Expect more 'new and weird' Lineup: The Theatre Project plans nine plays for the coming season, including 'Furlough,' 'Danceteria' and 'Transformations.'

August 10, 1998|By J. Wynn Rousuck | J. Wynn Rousuck,SUN THEATER CRITIC

The 1998-1999 Theatre Project season will continue the theater's "reputation for doing the new and weird pieces that everybody loves to see us do," promises Robert P. Mrozek, executive director.

The seven shows that Mrozek has announced range from a play about one of the four American churchwomen killed in El Salvador in 1980 to two pieces based on Grimm's fairy tales -- one from Budapest and another from Baltimore. Mrozek is also negotiating for two more shows.

The nine-play season features fewer offerings than Theatre Project's recent years (last season had 13 shows). The theater has deliberately chosen to substitute longer runs for quantity, Mrozek said. "In terms of the number of weeks, the season is substantially the same," he said.

Last season, he explained, two shows sold out, and he heard from a number of potential patrons who were unable to make it to some of the shorter engagements. "Last year was sort of a landmark year," he said. "Now the pressure's on to keep it up."

Here's the lineup so far:

"Points of Arrival" (Still Point Theatre Collective), Oct. 21-24. Based on the life of Jean Donovan, the 27-year-old laywoman who was murdered along with three Catholic nuns in El Salvador, this new work is written by Paul Amandes and produced by a theater troupe based at a Lutheran church in Chicago.

"Furlough" (The Women's Project), Dec. 4-20. The production with this working title will feature a group of interwoven plays, written by local female playwrights and co-directed by Linda Chambers and Binnie Ritchie Holum. It's set in a Baltimore bus terminal two days before Christmas.

"A Voice I Will Send" (Medusa Theatre Company), Feb. 19-March 6. Subtitled, "Sisters talk about a new millennium," this new work will incorporate the poetry, prose and dance of area African-American women and will be produced in partnership with the Artistic Connection, a Washington-based organization of women in the arts.

"Danceteria," March 26-28. A new anthology of works by independent dancers and dance troupes. Last season's program sold out.

"Transformations" (Peabody Chamber Opera), April 23-May 2. Composer Conrad Susa sets nine Anne Sexton poems to music in this examination of Grimm's fairy tales from a modern perspective.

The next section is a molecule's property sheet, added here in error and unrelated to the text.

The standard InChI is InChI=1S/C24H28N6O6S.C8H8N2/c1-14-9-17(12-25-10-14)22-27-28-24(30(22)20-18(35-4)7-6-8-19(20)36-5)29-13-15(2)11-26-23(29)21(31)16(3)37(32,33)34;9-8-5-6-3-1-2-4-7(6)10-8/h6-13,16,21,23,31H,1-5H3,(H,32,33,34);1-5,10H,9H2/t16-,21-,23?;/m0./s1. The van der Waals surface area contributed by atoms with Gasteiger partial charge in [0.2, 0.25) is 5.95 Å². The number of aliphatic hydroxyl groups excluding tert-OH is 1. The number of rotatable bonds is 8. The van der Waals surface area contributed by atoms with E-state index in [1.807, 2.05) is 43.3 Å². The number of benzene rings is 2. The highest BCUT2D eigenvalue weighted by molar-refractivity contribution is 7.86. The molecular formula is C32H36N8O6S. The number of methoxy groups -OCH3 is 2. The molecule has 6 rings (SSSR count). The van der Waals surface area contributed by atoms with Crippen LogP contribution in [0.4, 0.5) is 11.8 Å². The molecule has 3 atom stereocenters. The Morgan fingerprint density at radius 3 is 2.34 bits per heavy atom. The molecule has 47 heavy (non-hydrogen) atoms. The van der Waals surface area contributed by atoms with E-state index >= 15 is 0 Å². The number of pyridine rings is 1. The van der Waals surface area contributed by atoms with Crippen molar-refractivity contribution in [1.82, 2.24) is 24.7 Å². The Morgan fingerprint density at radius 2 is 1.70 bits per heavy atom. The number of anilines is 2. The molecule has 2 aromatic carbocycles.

"A Grimm Story" (Studio K), spring. This imaginative company from Budapest also explores the tales of the Brothers Grimm, in this case using puppetry and spoken text as well as music.

"Queer Cafe" (PussyCat Theatre Company), June 10-26. The third annual evening of short gay and lesbian plays will feature a new selection of works by such playwrights as David Drake, James Magruder and Linda Eisenstein.

Subscriptions to the seven-play season are $70; a five-show flex package is $50. Call 410-752-8558.

Off with the circus

Brian Liddicoat, general manager of the Mechanic Theatre, is leaving that post to run off and join the circus. Liddicoat, who has been with the Mechanic since 1993 -- first as theater manager and, since 1996, as general manager as well -- is going to work for Feld Entertainment as the general manager of what he described as "a yet-unnamed project that involves a very upscale, one-ring touring circus. It's going to be the most gorgeous thing you've ever seen."

This won't be the first circus job for Liddicoat; he held the same position with another one-ring touring circus, the Big Apple Circus, from 1988 to 1991. His varied career has also included touring as company manager of shows ranging from "A Chorus Line" to "Cats" to the Bolshoi Ballet.

Liddicoat will continue to live in Timonium, commuting to Feld headquarters in Vienna, Va., and to Florida, where the new circus will be created and rehearsed, before a March opening. "It's a wonderful challenge," he said. "I'm very excited about it."

Michael J. Brand, executive director of Jujamcyn Productions, which books and manages the Mechanic, said that Liddicoat's move took him by surprise, but that he can understand the attraction of an opportunity that probably involves more hands-on and creative responsibilities. "I think he's done a great job," Brand said. "We're hoping the best for him."

Brand added that a new general manager will be chosen by the Theatre Management Group, the Houston-based company that is part of Jujamcyn's overall management team.

Big changes for Olney

Olney Theatre turned 60 last month. In the theater's early years, Helen Hayes, Lillian Gish and Basil Rathbone performed on its stage. Designated the Official State Summer Theatre in 1978, the theater -- renamed Olney Theatre Center -- began operating year-round a decade later.

Now it is about to experience another growth spurt.

The Montgomery County theater is more than halfway toward its initial $5.5 million goal to fund the first phase of a three-phase expansion plan.

Highlights of this phase, scheduled to be completed by the end of the year 2000, include construction of a new $4 million, 450-seat theater, as well as renovation of the existing theater.

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